Although nothing in investing can be considered normal since 2008, and yield curves in the era of sound money and before artificial repression of interest rates were more linear, the slope of this curve is representative of normal conditions. An investor who locks up their money for a longer term at a fixed rate of return is assuming the risk that they may be repaid in inflated money worth less than that they used to purchase the bond, or that they may forgo more attractive investment opportunities during the time their money is locked up in the bond. (You can always sell a bond before its maturity, but if interest rates have risen since the time you bought it, you’ll take a loss compared to what you paid as the purchaser will discount the price so the bond yields a market rate of return.) Therefore, they usually demand a “risk premium” in the form of a higher interest rate on the investment to compensate for these risks. There is always some rate at which investors judge worth tying up their money for a longer time. The greater the perception of risk, the steeper the yield curve. Thus, the yield curve is a sensitive indicator of investors’ perception of risks in the future.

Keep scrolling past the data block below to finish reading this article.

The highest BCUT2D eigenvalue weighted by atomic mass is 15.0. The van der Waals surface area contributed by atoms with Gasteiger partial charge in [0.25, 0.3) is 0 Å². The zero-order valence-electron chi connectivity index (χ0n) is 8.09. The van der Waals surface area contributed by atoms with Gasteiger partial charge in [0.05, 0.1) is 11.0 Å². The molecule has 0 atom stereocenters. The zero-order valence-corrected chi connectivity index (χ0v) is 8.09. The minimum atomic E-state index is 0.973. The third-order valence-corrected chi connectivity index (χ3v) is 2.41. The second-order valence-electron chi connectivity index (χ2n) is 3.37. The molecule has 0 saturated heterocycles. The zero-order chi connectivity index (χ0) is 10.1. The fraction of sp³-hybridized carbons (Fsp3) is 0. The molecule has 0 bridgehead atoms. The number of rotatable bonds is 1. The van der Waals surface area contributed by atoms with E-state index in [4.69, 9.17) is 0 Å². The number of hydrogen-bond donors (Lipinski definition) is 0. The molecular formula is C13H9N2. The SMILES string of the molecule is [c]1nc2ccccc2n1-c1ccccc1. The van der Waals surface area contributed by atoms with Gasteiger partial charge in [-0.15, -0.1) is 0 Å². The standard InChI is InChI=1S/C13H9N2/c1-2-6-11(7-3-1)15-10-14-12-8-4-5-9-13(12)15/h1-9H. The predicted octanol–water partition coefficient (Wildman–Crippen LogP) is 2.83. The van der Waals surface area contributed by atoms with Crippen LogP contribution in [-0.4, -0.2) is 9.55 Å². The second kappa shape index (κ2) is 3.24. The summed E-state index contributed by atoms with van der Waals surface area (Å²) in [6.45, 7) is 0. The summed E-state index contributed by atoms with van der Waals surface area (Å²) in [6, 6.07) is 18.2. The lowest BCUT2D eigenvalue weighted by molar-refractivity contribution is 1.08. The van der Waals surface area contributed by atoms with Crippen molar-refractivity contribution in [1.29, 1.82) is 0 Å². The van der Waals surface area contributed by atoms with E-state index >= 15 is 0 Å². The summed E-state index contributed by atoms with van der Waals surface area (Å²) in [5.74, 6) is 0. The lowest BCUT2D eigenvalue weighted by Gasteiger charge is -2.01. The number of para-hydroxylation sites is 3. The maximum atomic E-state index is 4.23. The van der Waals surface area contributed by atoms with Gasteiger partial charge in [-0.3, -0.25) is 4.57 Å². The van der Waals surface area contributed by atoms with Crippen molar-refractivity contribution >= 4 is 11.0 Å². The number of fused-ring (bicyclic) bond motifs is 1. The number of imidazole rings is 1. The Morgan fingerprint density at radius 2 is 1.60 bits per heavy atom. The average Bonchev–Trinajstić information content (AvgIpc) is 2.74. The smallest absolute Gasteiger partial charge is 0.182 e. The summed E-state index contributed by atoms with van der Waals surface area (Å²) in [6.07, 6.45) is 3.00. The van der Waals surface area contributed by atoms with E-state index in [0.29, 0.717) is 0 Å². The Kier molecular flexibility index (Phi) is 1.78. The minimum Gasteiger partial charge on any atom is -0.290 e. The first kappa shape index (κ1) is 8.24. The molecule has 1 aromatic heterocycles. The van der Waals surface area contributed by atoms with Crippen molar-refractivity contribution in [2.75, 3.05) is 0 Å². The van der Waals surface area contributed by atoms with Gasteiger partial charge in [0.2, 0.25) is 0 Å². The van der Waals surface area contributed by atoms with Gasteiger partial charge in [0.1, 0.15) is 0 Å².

Now let’s look at the yield curve, as measured by the spread (difference in yield) between the 10 year U.S. Treasury note and 90 day U.S. Treasury bills, plotted between 1982 and the present, courtesy of the Federal Reserve Bank of St. Louis FRED database.
Note how the yield curve, measured by just these two points on the maturity of a single debt security, has varied over the years. At highs, it approaches 4%, while at lows—now that’s interesting—it goes negative. What could that signify?
Well, at the simplest level, it means that investors are willing to accept a lower yield for locking their money up for ten years than simply parking it with the Treasury for 90 days. Are they crazy? What are they thinking?